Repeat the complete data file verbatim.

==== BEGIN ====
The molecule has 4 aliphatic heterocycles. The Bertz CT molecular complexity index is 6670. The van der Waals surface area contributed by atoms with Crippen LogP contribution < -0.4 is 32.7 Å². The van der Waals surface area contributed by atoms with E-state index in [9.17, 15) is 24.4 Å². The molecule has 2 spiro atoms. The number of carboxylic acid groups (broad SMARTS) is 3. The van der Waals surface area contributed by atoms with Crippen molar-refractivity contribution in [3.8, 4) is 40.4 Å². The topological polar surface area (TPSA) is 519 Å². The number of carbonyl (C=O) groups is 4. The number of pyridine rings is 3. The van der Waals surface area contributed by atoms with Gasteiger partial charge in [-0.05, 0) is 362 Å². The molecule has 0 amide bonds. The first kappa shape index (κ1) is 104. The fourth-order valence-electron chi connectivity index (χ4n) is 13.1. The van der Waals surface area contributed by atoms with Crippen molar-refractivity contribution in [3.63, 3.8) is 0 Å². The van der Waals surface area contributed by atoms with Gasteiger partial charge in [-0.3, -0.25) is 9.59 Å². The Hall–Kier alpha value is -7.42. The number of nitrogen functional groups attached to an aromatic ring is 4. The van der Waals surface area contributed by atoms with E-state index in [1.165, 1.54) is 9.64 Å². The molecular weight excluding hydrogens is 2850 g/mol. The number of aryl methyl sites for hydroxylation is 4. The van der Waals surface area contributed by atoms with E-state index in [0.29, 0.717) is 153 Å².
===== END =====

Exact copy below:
The molecule has 4 aliphatic heterocycles. The Bertz CT molecular complexity index is 6670. The van der Waals surface area contributed by atoms with Crippen LogP contribution < -0.4 is 32.7 Å². The van der Waals surface area contributed by atoms with E-state index in [9.17, 15) is 24.4 Å². The molecule has 2 spiro atoms. The number of carboxylic acid groups (broad SMARTS) is 3. The van der Waals surface area contributed by atoms with Crippen molar-refractivity contribution in [3.8, 4) is 40.4 Å². The topological polar surface area (TPSA) is 519 Å². The number of carbonyl (C=O) groups is 4. The number of pyridine rings is 3. The van der Waals surface area contributed by atoms with Gasteiger partial charge in [-0.05, 0) is 362 Å². The molecule has 0 amide bonds. The first kappa shape index (κ1) is 104. The fourth-order valence-electron chi connectivity index (χ4n) is 13.1. The van der Waals surface area contributed by atoms with Crippen molar-refractivity contribution in [3.63, 3.8) is 0 Å². The van der Waals surface area contributed by atoms with Gasteiger partial charge in [-0.3, -0.25) is 9.59 Å². The Hall–Kier alpha value is -7.42. The number of nitrogen functional groups attached to an aromatic ring is 4. The van der Waals surface area contributed by atoms with E-state index in [1.165, 1.54) is 9.64 Å². The molecular weight excluding hydrogens is 2850 g/mol. The number of aryl methyl sites for hydroxylation is 4. The van der Waals surface area contributed by atoms with E-state index in [0.29, 0.717) is 153 Å².